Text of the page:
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Over 500 displaced children in Apaa centre at risk of contracting diseases

Some of the displaced children in front of their shelter. David Okema

By David Okema

AMURU. At least 500 displaced children living at Apaa trading centre are at risk of acquiring contagious diseases as a result of congestion that compels them to share shelters.

Charles Oola 48 one of the leaders of Lulai village in Apaa, said people are sharing shelters because there is no where they can go for now. He said a hut at the centre accommodates up to three families.

Oola was speaking to PML Daily at the weekend during a relief distribution donated by Citizen’s Relief Initiative.

The village leader said much as some people are trying to return to their villages, there are serious problems of shelters and that many are still too afraid to return home.

Christine Acen, a 39-year-old widow taking care of four children, said her biggest problem is shelter.

“My biggest problem is shelter, I am getting soaked every moment it rain with my children because i have no one to me construct for me a hut,” Acen said.

Betty Aol Ocan, Gulu Woman MP, who last week assessed the condition at the village, said the shelters were “terribly bad for children’s live.”

“We have problems, this small shelter cannot pack everything. It is a big big problem for our people,” the MP said.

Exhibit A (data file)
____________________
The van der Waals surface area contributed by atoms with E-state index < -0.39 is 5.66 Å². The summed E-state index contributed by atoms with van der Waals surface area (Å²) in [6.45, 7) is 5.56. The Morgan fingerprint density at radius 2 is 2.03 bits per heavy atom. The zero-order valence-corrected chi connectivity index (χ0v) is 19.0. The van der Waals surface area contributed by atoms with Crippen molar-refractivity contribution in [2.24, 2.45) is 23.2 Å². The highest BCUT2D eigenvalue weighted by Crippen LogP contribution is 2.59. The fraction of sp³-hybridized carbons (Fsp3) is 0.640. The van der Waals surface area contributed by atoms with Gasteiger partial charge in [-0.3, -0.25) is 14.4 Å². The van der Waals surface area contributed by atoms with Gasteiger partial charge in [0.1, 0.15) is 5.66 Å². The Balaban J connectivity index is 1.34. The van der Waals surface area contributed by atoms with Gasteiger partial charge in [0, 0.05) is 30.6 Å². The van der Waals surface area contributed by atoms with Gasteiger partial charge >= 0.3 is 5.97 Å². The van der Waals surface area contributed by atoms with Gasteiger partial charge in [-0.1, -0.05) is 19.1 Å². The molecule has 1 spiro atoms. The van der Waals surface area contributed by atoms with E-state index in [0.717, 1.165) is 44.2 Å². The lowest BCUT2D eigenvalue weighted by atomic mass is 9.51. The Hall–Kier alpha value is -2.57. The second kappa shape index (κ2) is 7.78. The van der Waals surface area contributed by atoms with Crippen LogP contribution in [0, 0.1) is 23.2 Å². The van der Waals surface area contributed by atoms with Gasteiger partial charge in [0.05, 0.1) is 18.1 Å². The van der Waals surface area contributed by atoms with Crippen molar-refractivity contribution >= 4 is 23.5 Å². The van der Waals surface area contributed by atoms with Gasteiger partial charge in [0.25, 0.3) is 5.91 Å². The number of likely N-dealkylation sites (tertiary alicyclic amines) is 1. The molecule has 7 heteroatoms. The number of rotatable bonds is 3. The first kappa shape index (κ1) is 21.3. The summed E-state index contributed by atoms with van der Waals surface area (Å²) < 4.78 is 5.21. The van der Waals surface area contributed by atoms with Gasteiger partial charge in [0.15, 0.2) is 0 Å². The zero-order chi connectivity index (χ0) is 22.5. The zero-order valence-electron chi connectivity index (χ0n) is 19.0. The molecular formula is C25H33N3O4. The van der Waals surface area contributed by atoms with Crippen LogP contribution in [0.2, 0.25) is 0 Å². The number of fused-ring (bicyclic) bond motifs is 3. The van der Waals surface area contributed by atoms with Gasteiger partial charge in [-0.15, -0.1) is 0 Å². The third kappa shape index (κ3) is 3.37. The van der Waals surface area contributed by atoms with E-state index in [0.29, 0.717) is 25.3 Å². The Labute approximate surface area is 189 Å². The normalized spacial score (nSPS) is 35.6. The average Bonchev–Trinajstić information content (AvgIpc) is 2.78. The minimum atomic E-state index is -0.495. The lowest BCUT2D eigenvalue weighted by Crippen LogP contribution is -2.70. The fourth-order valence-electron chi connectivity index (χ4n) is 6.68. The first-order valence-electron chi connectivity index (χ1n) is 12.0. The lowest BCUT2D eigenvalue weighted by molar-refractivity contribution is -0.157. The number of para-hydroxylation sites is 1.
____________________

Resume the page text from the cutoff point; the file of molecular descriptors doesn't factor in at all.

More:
The legislator said she was disheartened by the situation of displaced children, adding that they were at high risk of contacting diseases like cholera, diarrhoea, dysentry, malaria, among other, because the floor of the shelters are damp.

One of the concerned village member last week wrote to MP Aol urging concerned leaders to mobilise for relief of tents.

The letter also urged the Member of Parliament to push the Government to deploy more security personnel in the areas attackers raided so that people return to their homes and resettle.

Sitwell Loum, Apaa village local leader, appreciated the Citizen Relief Initiative for the donations, saying it will help families that were still sharing cooking utensil since most of them didn’t carry any them from their home when they fled the violence.

Displaced persons at Apaa centre receive relief items. David Okema

Clashes over land between the Acholi community from Amuru and their Madi counterparts from Adjumani flared in early June, forcing many to flee their homes. At least four people were killed and dozens injured in the clashes. But those who fled the violence continue to endure hardships in shelters away from their homes.

Citizen Relief Initiatives, a non-governmental organisation formed by team of clergies in response to the hunger that ravaged swathes of Eastern Uganda and Isingiro in Western Uganda in the recent past, has been one of the organisations working to give hope to the affected families.

The organisation distributed 530 bags of maize flour, plastics plates, mugs, basins, Jerycans, clothes and garments to the people living in a displacement settlement in Apaa centre.

Gloria Mbaga, an official working for Citizen Relief Initiatives, said: “As Ugandan, we have to be true to our ‘Motto, For God and My Country.’ People cannot be starving when you have an extra cup of flour in your house, your neighbour cannot be walking naked when you have extra clothes in your wardrobe.”

MP Aol thanked Speaker Rebecca Kadaga for donating Sh1 million to the relief support for the Apaa, as well as former FDC party President Dr. Kizza Besigye.

Meanwhile, Kilak County MP Gilbert Olanya has urged the displaced person to return to their villages, saying normalcy had been restored and that President Museveni had assured of security in the Zokar area.

 

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